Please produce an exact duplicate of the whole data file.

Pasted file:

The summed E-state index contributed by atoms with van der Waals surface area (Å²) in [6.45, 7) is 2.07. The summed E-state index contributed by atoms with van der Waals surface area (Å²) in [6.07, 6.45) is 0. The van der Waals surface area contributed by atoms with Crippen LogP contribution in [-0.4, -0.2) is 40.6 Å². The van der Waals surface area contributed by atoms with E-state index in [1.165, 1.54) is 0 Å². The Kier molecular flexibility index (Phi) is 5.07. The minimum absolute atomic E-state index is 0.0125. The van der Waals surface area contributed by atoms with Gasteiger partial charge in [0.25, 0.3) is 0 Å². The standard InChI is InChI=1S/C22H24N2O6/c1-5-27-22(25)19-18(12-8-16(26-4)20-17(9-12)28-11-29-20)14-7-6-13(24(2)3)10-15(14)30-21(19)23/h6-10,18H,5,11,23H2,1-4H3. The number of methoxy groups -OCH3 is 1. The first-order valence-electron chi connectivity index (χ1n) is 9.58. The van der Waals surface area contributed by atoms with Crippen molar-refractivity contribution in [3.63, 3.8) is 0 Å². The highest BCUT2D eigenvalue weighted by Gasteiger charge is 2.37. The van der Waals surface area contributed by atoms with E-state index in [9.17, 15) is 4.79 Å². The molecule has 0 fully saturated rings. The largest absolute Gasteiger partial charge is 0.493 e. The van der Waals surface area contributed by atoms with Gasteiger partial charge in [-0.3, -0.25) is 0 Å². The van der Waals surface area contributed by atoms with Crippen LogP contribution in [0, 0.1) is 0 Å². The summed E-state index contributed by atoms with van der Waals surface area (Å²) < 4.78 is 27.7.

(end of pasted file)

The summed E-state index contributed by atoms with van der Waals surface area (Å²) in [6.45, 7) is 2.07. The summed E-state index contributed by atoms with van der Waals surface area (Å²) in [6.07, 6.45) is 0. The van der Waals surface area contributed by atoms with Crippen LogP contribution in [-0.4, -0.2) is 40.6 Å². The van der Waals surface area contributed by atoms with E-state index in [1.165, 1.54) is 0 Å². The Kier molecular flexibility index (Phi) is 5.07. The minimum absolute atomic E-state index is 0.0125. The van der Waals surface area contributed by atoms with Gasteiger partial charge in [0.25, 0.3) is 0 Å². The standard InChI is InChI=1S/C22H24N2O6/c1-5-27-22(25)19-18(12-8-16(26-4)20-17(9-12)28-11-29-20)14-7-6-13(24(2)3)10-15(14)30-21(19)23/h6-10,18H,5,11,23H2,1-4H3. The number of methoxy groups -OCH3 is 1. The first-order valence-electron chi connectivity index (χ1n) is 9.58. The van der Waals surface area contributed by atoms with Crippen molar-refractivity contribution in [3.63, 3.8) is 0 Å². The highest BCUT2D eigenvalue weighted by Gasteiger charge is 2.37. The van der Waals surface area contributed by atoms with E-state index in [9.17, 15) is 4.79 Å². The molecule has 0 fully saturated rings. The largest absolute Gasteiger partial charge is 0.493 e. The van der Waals surface area contributed by atoms with Gasteiger partial charge in [-0.3, -0.25) is 0 Å². The van der Waals surface area contributed by atoms with Crippen LogP contribution in [0, 0.1) is 0 Å². The summed E-state index contributed by atoms with van der Waals surface area (Å²) < 4.78 is 27.7.